Bruno Chiaruttini, L’Hotel du Collectionneur: Paris has had a lot of hotels closing for refurbishment in the past few years and there’s a lot of new inventory coming on as well. In the very upscale category there’s a lot of competition; we’re talking about an average rate of €1,000 a night.
We had big changes at the end of 2012—a change of name (from Hilton Arc de Triomphe Paris), so a change of brand, and a change of strategy. We invested about €200,000 just in training in 2013 and we’re ready to do more in 2014. We went from a four-star to a five-star hotel. It’s the largest five-star hotel in France, so it’s a big challenge. We have seen while moving from four-star to five-star that the guest doesn’t have the time and the patience, so we need to deliver the promise that we make. That’s what we we’re going to concentrate on in 2014.
Rene Zimmer, Finca Cortesin: About 90 percent of our staff is local from Andalusia and for us what’s very important is staff training. As a fairly new property, our resort offers the top luxury [in the area]. The staff is very important, because we want them as natural as possible. I never want to have a stiff approach to guests from the staff side. They want a really natural person who can speak the language.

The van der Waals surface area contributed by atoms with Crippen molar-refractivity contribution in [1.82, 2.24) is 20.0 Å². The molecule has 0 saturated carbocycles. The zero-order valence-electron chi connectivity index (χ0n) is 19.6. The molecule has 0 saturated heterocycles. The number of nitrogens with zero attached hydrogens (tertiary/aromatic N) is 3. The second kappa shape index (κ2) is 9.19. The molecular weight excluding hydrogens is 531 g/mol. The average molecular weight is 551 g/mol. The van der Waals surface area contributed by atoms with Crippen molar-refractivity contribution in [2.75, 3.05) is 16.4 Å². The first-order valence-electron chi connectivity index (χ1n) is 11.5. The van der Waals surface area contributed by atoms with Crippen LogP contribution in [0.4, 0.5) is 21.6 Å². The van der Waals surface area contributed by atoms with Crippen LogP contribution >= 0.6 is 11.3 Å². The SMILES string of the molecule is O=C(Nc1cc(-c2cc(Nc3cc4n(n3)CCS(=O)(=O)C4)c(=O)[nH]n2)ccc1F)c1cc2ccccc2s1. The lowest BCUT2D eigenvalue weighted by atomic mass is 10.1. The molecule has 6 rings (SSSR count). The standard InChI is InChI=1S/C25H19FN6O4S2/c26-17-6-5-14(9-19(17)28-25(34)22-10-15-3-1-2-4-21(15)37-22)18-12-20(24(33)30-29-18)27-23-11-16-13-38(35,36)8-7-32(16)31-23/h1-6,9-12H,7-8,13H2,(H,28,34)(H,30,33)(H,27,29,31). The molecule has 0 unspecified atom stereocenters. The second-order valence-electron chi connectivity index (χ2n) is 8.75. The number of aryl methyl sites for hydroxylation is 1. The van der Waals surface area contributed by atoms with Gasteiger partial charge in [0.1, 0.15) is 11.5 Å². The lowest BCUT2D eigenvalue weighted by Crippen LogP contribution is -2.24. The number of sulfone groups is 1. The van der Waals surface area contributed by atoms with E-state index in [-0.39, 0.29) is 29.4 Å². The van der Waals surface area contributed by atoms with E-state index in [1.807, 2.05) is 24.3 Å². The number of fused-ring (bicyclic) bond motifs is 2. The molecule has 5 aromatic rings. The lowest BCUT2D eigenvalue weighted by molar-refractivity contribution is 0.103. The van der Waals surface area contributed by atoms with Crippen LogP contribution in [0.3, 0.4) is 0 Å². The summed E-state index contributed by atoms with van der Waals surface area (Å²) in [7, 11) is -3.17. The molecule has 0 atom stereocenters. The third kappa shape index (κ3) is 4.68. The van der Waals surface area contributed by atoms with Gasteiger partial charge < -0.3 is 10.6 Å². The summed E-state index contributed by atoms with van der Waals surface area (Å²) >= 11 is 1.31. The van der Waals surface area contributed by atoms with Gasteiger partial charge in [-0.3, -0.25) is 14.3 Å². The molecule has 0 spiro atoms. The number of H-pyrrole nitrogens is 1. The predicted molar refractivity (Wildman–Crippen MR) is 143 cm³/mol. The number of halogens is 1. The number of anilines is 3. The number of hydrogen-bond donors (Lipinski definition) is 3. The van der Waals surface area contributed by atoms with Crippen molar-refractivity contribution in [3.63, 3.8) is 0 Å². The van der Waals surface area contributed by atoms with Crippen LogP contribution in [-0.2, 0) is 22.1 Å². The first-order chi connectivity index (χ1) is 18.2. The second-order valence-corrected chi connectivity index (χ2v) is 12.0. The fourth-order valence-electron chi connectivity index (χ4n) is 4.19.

Christopher Gould, The Atlantic Resort & Spa; Michael Davern, The K Club; and Rene Zimmer, Finca Cortesin.
We have six restaurants and golf is very big for us. You have to pack in a lot of amenities for the guest who is paying high rates. Sometimes, as an operator, we don’t know what more to offer because we have free Wi-Fi, the fresh flowers. It’s expected all over the world, so it’s the attention to detail and to the service. Having staff that can anticipate guest needs before arrival is a big thing for me at the moment.
The human market is, I think, the biggest thing in our business. You can have the best resort, but if you don’t provide the service and you don’t have this person smiling at you and speaking in your language, then everything breaks. Gastronomy is also a big point. We have six restaurants for our 67-suite hotel, so when we run on full speed, we have a lot of local people coming in as well.
Ruthanne Terrero, Luxury Travel Advisor: How are you keeping up with the demands of the affluent traveler?